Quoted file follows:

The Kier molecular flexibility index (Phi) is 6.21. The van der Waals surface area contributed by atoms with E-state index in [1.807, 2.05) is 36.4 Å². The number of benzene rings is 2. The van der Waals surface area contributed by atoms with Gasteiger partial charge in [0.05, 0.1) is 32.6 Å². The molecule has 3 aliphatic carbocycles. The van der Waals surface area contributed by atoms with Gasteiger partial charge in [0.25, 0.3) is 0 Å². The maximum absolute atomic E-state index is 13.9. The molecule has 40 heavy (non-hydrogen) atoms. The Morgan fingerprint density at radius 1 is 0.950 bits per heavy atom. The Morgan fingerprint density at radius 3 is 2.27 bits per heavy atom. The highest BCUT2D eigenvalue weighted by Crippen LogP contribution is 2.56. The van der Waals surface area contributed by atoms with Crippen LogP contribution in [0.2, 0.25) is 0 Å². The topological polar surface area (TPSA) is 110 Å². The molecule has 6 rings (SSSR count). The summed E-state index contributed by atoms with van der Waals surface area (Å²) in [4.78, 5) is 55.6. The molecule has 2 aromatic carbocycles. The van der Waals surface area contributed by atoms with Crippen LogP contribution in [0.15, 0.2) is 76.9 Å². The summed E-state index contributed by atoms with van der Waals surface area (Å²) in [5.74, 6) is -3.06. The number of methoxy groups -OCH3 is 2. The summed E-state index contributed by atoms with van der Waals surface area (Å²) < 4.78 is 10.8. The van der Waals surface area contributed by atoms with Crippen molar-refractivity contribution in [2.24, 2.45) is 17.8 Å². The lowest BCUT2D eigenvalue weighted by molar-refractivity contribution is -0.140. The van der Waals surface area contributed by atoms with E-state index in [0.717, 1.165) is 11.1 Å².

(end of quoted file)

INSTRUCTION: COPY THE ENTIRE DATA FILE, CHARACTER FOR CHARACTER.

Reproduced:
The Kier molecular flexibility index (Phi) is 6.21. The van der Waals surface area contributed by atoms with E-state index in [1.807, 2.05) is 36.4 Å². The number of benzene rings is 2. The van der Waals surface area contributed by atoms with Gasteiger partial charge in [0.05, 0.1) is 32.6 Å². The molecule has 3 aliphatic carbocycles. The van der Waals surface area contributed by atoms with Gasteiger partial charge in [0.25, 0.3) is 0 Å². The maximum absolute atomic E-state index is 13.9. The molecule has 40 heavy (non-hydrogen) atoms. The Morgan fingerprint density at radius 1 is 0.950 bits per heavy atom. The Morgan fingerprint density at radius 3 is 2.27 bits per heavy atom. The highest BCUT2D eigenvalue weighted by Crippen LogP contribution is 2.56. The van der Waals surface area contributed by atoms with Crippen LogP contribution in [0.2, 0.25) is 0 Å². The topological polar surface area (TPSA) is 110 Å². The molecule has 6 rings (SSSR count). The summed E-state index contributed by atoms with van der Waals surface area (Å²) in [4.78, 5) is 55.6. The molecule has 2 aromatic carbocycles. The van der Waals surface area contributed by atoms with Crippen LogP contribution in [0.15, 0.2) is 76.9 Å². The summed E-state index contributed by atoms with van der Waals surface area (Å²) in [5.74, 6) is -3.06. The number of methoxy groups -OCH3 is 2. The summed E-state index contributed by atoms with van der Waals surface area (Å²) < 4.78 is 10.8. The van der Waals surface area contributed by atoms with Crippen molar-refractivity contribution in [2.24, 2.45) is 17.8 Å². The lowest BCUT2D eigenvalue weighted by molar-refractivity contribution is -0.140. The van der Waals surface area contributed by atoms with E-state index in [0.717, 1.165) is 11.1 Å².